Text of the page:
What the Russos accomplished with Endgame is nothing short of spectacular. They may not be able to explain the science they used to accomplish the time heist the heroes endeavor in order to collect the stones, but they sure as hell stuck the landing with everything else, finding ways large and small to tie up loose threads and close arcs. The thing is, no matter how much the Russos, Markus, and McFeeley gave, audiences will always want more. As if knowing this, the home release includes various featurettes, deleted scenes, a gag reel, and commentary from the creative team of Endgame. The physical versions include seven featurettes, while the digital edition includes a separate featurette focusing on Steve and Peggy’s relationship. If you don’t have the digital edition, don’t be too upset. As interesting and engaging as Steve and Peggy: One Last Dance is, there’s enough that overlaps in the A Man Out of Time: Creating Captain America featurette that you won’t really notice. However, each featurette utilizes interviews, behind the scenes footage, and film footage going all the way to the screen tests for Downey Jr. in 2007 to offer some truly sweet looks at the creation of the Infinity Saga. They even offer reminders to those that need it that Marvel Studios was an incredible gamble when it began, not the box office behemoth it is now. Seeing how the various members of the cast and creative teams still possess such joyfully contagious energy all this time later is practically unbelievable. Unsurprisingly, the Downey Jr. feature includes many discussing his role as Godfather of the MCU, as does Evans’s include how everyone, including Downey, admires him and his commitment to playing Captain America. For those that found the “Women of the MCU” moment in Endgame a little contrived, well, there’s a feature exploring how that scene came to be and how the fandom appeared to clamor for it after a brief sequence in Infinity War showed a taste of what Okoye (Danai Gurira), Wanda (Elizabeth Olsen), and Natasha could do. What you may not be prepared for is Remembering Stan Lee. More than a retrospective of his various cameos, you get his words regarding the MCU as well as the scenes he shot on the very sets he was working on. Jumping from film to film out of order, you can visibly see how Lee aged between films, even how much stronger he looked shooting the first Avengers. It’s both touching and heartbreaking. Have the tissues handy.
The end result of Endgame is not only the conclusion of 11 years of filmmaking, but an absolute cathartic experience. Audiences have journeyed to the darkest corners of Earth as Tony Stark desperately fought to escape a hellish prison and saw the stars in the furthest part of the galaxy as Peter Quill (Chris Pratt) and his band of murderers vanquish a celestial being. They’ve seen the greatest relationships form between Tony and Pepper, Steve and Peggy Carter (Hayley Atwell), Steve and Bucky (Sebastian Stan), and Peter and Gamora (Zoe Saldana). They’ve seen friendships arise out of conflict, a band of misfits form a family, and the unlikeliest of individuals become heroes. The legacy of the Marvel Cinematic Universe isn’t just a collection of films that end with Endgame, particularly as many more are scheduled to come in the next few years, but is an unexpected journey of death and rebirth, of aspiration and recognition, inspiring a whole new generation of children and young adults to consider the astonishing, the incredible, and the uncanny. For all the losses, for all the pain, Endgame is more than the end of the Infinity Saga. It’s the beginning of something new. Audiences can always go visit Tony and Steve in their solo adventures, as well as the team-ups, but it’s time to look to the horizon and get excited for what’s coming next.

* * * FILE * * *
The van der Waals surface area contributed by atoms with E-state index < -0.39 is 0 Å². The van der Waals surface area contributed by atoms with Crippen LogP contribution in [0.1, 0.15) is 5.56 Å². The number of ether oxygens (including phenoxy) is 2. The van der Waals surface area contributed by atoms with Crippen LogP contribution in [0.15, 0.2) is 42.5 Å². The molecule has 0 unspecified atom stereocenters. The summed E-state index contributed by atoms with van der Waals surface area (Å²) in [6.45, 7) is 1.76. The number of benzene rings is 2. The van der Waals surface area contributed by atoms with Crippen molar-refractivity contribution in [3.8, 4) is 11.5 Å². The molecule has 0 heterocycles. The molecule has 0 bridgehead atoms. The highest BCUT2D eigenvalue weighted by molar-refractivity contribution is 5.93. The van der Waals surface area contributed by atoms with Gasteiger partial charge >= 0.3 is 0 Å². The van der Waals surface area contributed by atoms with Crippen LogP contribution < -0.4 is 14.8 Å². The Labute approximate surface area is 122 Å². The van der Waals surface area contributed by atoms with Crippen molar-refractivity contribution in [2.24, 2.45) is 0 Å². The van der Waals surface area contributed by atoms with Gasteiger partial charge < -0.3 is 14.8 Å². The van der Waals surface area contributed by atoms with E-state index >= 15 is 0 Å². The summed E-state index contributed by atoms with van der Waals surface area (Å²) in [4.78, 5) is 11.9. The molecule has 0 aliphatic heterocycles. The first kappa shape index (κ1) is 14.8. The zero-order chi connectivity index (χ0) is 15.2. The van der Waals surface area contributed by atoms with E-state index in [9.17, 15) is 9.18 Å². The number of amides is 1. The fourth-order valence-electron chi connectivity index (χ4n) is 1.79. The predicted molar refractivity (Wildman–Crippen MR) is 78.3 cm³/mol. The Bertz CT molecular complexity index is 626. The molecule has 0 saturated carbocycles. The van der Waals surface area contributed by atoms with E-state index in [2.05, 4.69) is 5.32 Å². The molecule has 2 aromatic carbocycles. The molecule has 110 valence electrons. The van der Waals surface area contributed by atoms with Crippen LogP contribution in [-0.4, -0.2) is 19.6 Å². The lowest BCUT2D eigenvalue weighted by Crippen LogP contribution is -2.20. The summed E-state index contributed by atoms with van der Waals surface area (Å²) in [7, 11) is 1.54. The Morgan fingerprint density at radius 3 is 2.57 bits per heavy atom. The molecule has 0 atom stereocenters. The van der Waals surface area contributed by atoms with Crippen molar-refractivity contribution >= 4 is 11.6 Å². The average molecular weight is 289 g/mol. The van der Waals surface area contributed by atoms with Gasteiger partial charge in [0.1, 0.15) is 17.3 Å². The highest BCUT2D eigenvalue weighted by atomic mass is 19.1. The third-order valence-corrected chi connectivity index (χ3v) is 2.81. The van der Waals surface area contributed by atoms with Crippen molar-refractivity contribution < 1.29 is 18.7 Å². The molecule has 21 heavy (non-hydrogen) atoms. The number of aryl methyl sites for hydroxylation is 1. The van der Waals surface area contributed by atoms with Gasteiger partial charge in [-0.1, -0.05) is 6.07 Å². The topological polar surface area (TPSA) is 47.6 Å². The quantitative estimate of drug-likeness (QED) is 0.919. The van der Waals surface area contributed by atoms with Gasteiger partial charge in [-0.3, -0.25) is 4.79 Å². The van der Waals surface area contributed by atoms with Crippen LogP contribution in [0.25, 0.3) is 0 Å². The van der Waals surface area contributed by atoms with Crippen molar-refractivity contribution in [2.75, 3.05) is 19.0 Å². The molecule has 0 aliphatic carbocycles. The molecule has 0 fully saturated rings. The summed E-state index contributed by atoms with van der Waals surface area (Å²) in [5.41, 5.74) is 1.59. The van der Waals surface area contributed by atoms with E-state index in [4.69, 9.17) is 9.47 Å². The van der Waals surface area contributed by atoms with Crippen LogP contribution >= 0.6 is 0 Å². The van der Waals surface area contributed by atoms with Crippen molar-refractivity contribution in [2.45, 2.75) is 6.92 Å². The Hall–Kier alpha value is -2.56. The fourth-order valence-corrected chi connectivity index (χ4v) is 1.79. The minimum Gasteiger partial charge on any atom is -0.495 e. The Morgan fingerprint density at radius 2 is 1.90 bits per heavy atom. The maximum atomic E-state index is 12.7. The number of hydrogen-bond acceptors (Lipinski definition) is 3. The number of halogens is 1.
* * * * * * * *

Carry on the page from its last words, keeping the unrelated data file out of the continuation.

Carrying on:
Bonus Features (may vary be retailer):
Blu-ray & Digital:
- Remembering Stan Lee – Filmmakers and cast honor the great Stan Lee in a fond look back at his MCU movie cameos.
- Setting The Tone: Casting Robert Downey Jr. – Hear the tale of how Robert Downey Jr. was cast as Tony Stark in the original “Iron Man” — and launched the MCU.
- A Man Out of Time: Creating Captain America – Trace the evolution of Captain America with those who helped shape the look, feel and character of this compelling hero.
- Black Widow: Whatever It Takes – Follow Black Widow’s journey both within and outside the Avengers, including the challenges she faced and overcame along the way.
- The Russo Brothers: Journey to Endgame – See how Anthony and Joe Russo met the challenge of helming two of the biggest films in cinematic history … back-to-back!
- The Women of the MCU – MCU women share what it was like to join forces for the first time in an epic battle scene — and be part of such a historic ensemble.
- Bro Thor – His appearance has changed but his heroism remains! Go behind the scenes to see how Bro Thor was created.
- Six Deleted Scenes – “Goji Berries,” “Bombs on Board,” “Suckiest Army in the Galaxy,” “You Used to Frickin’ Live Here,” “Tony and Howard” and “Avengers Take a Knee.”
- Gag Reel – Laugh along with the cast in this epic collection of flubs, goofs and gaffes from set.
- Visionary Intro – Intro by directors Joe and Anthony Russo.
- Audio Commentary – Audio commentary by directors Anthony and Joe Russo, and writers Christopher Markus and Stephen McFeely.
- Steve and Peggy: One Last Dance – Explore Captain America and Peggy Carter’s bond, forged in moments from previous films that lead to a momentous choice in Avengers: Endgame.
Available on digital HD July 30th, 2019.
Available on 4K UHD, Blu-ray, and DBD August 13th, 2019.